The pubic symphysis is a non-synovial amphiarthroidal joint located at the confluence of the two pubic bones. (37) With weightbearing, the superior pubic rami and the pubic symphysis act as a compression strut, linking the femur to the posterior pelvic structures and spine, with the centers of rotation being near the pubic symphysis. (38,39) As a result, the parasymphyseal bony area is vulnerable to repetitive stressors with athletic activity. Specifically, the biomechanical forces transferred through the pelvis during kicking, rapid acceleration, deceleration, and cutting movements can lead to the development of chronic overloading of the pubic symphysis and subsequent bony stress reaction.
History and Physical Examination
Athletes with osteitis pubis usually complain of gradually increasing pain in the groin and pubic symphysis. Pain may also be present in the lower abdomen, perineal region, or scrotum and may be exaggerated with running or cutting activities. (40) Physical examination findings may include tenderness at the pubic symphysis and adjacent pubic bones, pain with adductor stretch, decreased internal and external hip rotation, and pain with single leg hop. (32,40) However, the specificity of these tests for osteitis pubis is unknown. Pubic osteomyelitis has also been reported in athletes, and the clinician must differentiate the overuse injury of osteitis pubis from infectious pathology in the symphyseal region. (41)
Standard anteroposterior radiographs of the pelvis have traditionally been used in the evaluation of osteitis pubis. Findings include bony sclerosis of the symphysis, widening of the joint, and cystic changes or marginal erosions in the subchondral bone. (32,40) Radiographs can also be used to ruleout associated intra-articular hip pathology. Pubic instability can be investigated with "flamingo views," consisting of anteroposterior pelvis radiographs during single leg stance. (42) Instability is defined as greater than 2 mm of vertical shift or 7 mm of widening across the symphysis.
MRI has become the imaging modality of choice for osteitis pubis, due to its ability to visualize soft tissues and changes within the bone marrow (Fig. 4). MRI findings in patients with osteitis pubis include articular surface irregularity, marrow edema on each side of the symphysis, subchondral cysts, increased fluid intensity in the joint, and edema throughout the periaticular soft tissues. (43)
Osteitis pubis has traditionally been considered self-limiting, but recovery can be lengthy, averaging 3 to 12 months (Fig. 5). (33) Many conservative treatment regimens have been presented in the literature, usually consisting of rest, protected weightbearing, non-steroidal anti-inflammatory medications, and physical therapy modalities. (40,44) Treatment should include reducing loaded weightbearing activities during initial therapy, improving hip range of motion, addressing biomechanical faults, such as limitations in sacroiliac and lumbosacral movement, and improving stability of the pelvic and core muscles. (40)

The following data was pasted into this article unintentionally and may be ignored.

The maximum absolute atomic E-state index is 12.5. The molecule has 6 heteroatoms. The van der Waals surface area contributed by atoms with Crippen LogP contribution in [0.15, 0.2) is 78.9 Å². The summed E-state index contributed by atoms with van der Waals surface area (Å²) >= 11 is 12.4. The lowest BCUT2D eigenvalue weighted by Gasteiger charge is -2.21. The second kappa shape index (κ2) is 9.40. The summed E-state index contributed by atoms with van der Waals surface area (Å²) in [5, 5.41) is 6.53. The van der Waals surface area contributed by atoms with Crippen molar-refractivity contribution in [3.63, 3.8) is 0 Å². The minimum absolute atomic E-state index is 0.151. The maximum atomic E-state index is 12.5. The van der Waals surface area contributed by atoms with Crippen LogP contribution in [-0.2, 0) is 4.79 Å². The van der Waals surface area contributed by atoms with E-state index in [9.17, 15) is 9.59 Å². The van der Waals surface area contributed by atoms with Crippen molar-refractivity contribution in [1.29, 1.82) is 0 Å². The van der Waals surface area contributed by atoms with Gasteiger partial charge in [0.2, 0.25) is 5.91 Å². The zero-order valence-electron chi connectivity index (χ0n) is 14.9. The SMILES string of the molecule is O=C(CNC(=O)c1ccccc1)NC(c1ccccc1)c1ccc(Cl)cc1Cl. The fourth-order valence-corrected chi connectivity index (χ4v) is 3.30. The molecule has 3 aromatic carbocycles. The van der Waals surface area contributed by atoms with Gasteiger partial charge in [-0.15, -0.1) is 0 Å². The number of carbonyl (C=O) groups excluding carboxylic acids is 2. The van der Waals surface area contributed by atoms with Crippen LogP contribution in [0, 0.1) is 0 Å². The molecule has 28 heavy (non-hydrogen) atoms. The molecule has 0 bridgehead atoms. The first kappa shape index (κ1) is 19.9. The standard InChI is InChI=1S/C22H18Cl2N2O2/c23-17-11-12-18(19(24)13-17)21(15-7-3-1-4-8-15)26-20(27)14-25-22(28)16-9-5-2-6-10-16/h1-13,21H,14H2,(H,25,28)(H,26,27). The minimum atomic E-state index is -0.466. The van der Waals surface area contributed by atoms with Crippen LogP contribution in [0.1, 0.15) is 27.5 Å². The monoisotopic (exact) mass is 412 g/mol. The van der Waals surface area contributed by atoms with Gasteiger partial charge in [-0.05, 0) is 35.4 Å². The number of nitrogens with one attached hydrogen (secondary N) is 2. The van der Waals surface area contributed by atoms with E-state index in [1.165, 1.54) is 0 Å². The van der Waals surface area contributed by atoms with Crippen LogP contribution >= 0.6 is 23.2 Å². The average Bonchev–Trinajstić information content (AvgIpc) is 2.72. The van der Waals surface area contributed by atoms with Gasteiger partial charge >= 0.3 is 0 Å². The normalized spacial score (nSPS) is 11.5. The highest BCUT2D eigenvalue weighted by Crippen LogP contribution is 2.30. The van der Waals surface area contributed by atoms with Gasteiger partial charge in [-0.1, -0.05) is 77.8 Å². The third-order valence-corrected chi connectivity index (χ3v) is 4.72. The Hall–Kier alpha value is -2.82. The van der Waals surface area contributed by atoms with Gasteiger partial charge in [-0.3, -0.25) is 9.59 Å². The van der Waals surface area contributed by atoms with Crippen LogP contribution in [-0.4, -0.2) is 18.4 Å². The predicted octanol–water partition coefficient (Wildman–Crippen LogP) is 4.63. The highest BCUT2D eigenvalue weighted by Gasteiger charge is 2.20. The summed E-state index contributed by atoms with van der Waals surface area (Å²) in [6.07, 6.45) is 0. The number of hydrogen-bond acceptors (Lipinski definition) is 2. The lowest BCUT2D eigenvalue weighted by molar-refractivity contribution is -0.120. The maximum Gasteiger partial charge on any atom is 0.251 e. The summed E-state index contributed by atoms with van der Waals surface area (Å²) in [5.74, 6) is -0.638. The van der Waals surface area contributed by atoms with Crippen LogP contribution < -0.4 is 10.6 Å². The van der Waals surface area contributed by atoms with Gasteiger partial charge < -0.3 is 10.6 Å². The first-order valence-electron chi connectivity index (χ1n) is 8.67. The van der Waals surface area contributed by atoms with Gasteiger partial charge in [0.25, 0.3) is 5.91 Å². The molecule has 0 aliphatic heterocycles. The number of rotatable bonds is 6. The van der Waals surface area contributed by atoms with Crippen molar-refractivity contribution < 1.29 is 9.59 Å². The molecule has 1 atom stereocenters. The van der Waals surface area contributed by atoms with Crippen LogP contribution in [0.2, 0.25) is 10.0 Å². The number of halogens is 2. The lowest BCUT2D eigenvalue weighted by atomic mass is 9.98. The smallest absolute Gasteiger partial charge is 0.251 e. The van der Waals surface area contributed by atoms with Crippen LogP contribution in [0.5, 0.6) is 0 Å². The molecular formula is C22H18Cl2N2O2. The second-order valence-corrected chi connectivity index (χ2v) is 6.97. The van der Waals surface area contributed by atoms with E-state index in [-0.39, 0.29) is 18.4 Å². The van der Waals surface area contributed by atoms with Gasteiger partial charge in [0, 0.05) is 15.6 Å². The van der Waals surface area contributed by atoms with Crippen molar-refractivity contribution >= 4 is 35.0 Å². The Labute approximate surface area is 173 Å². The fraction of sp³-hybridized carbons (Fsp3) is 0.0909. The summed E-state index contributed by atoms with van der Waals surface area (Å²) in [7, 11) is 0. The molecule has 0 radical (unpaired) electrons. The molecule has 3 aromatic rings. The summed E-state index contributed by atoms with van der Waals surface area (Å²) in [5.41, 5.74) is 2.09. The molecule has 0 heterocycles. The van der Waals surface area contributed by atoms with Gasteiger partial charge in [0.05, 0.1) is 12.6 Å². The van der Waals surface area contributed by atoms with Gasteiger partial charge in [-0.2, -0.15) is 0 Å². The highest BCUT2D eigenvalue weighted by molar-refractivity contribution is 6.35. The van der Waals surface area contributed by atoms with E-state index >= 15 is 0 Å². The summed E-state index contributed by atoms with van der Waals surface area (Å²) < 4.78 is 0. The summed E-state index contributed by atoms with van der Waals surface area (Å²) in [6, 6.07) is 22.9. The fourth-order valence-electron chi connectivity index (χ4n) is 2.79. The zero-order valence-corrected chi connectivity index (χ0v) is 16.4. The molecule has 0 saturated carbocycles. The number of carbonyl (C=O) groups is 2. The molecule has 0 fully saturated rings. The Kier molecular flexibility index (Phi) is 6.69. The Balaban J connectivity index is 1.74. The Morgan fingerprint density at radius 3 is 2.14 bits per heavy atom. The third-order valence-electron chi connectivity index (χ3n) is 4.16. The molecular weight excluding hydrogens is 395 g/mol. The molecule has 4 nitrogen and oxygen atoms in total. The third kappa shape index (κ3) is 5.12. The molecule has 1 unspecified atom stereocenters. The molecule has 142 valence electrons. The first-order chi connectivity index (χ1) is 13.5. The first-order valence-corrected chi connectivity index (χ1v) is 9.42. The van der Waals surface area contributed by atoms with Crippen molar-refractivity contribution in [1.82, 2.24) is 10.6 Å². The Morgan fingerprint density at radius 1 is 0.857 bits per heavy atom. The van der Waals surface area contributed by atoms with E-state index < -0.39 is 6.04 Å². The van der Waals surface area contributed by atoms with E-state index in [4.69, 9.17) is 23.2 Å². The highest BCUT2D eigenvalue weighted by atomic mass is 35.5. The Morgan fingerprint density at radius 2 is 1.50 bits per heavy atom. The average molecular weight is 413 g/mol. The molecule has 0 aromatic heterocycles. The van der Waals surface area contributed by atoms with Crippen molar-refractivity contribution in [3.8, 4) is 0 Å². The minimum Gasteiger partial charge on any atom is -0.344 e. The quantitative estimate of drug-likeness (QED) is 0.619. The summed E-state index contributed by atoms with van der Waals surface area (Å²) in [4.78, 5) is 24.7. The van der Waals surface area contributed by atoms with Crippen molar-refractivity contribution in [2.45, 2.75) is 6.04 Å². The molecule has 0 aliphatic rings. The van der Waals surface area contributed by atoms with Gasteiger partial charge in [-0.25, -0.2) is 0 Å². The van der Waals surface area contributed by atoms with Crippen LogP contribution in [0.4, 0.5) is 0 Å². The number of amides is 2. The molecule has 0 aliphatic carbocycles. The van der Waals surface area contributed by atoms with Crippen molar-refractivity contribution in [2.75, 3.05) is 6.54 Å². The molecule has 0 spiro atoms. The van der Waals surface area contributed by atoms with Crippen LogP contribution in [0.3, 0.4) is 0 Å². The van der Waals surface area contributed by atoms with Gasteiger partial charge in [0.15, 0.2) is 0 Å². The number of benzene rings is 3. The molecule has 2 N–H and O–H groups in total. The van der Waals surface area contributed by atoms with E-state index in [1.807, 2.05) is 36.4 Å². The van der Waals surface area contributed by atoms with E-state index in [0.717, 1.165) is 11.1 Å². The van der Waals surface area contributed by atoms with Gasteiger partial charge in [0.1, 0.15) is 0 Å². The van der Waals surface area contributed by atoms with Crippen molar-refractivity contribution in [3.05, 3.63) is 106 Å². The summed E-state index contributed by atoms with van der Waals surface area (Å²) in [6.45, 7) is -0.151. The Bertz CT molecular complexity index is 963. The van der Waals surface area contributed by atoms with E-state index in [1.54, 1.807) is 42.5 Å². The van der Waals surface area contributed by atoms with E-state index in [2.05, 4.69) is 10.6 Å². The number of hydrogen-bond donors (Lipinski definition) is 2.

Corticosteroid injections to the pubic symphysis have been reported in the literature. (34,45) Holt and colleagues reported successful return to sports in 11 of 12 cases after one to two injections. (45) O'Connell and coworkers reported successful early results in 14 of 16 athletes after pubic cleft injections; however, only 5 of 16 patients were pain-free at 6-month follow-up. (46) There are no controlled, prospective studies in the literature evaluating injection therapy in the treatment of osteitis pubis. Overall, up to 90% of cases of osteitis pubis will respond to non-operative management, with surgery reserved for refractory cases and recurrent injuries. (8)
Surgical Techniques and Outcomes
Many operative techniques have been described for osteitis pubis, including open symphysis curettage, arthroscopically-assisted curettage, wedge symphysis resection, placement of extraperitoneal retropubic mesh, and pubic symphysis athrodesis. (32,36,40,42) Radic and associates reviewed open symphysis curettage in 23 athletes with refractory osteitis pubis, with preoperative symptoms averaging 13 months. (33) The surgical technique consisted of open curettage of the fibrocartilaginous disc and hyaline endplates with drilling of the subchondral bony bed until bleeding bone was visible. Twenty-one of 23 athletes returned to pain free running at a mean of 3 months, and 16 of 23 athletes returned to full activity at an average of 5.6 months.
Hechtman and coworkers reviewed four athletes with osteitis pubis resistant to conservative treatment for an average of 6 months. (36) Arthroscopically-assisted curettage was performed through a small incision in the anterior capsule. All four athletes were symptom free at final follow-up. Paajanen and colleagues describe a technique for endoscopic placement of polypropylene mesh posterior to the pubic tubercle to evenly distribute muscle pressure in the symphysis region. (47) All five patients in their series were symptom-free at 1-year follow-up.
Osteitis pubis with pubic instability demonstrated on flamingo view radiographs was reviewed by Williams and associates. (42) Seven rugby players had preoperative symptoms lasting a minimum of 13 months. The surgical technique consisted of pubic symphysis arthrodesis with compression plating and bone graft. At a mean follow-up of 54 months, all seven athletes were pain-free without evidence of postoperative pubic instability. There are currently no defined criteria in the literature to aid in the decision to proceed to surgical management of osteitis pubis.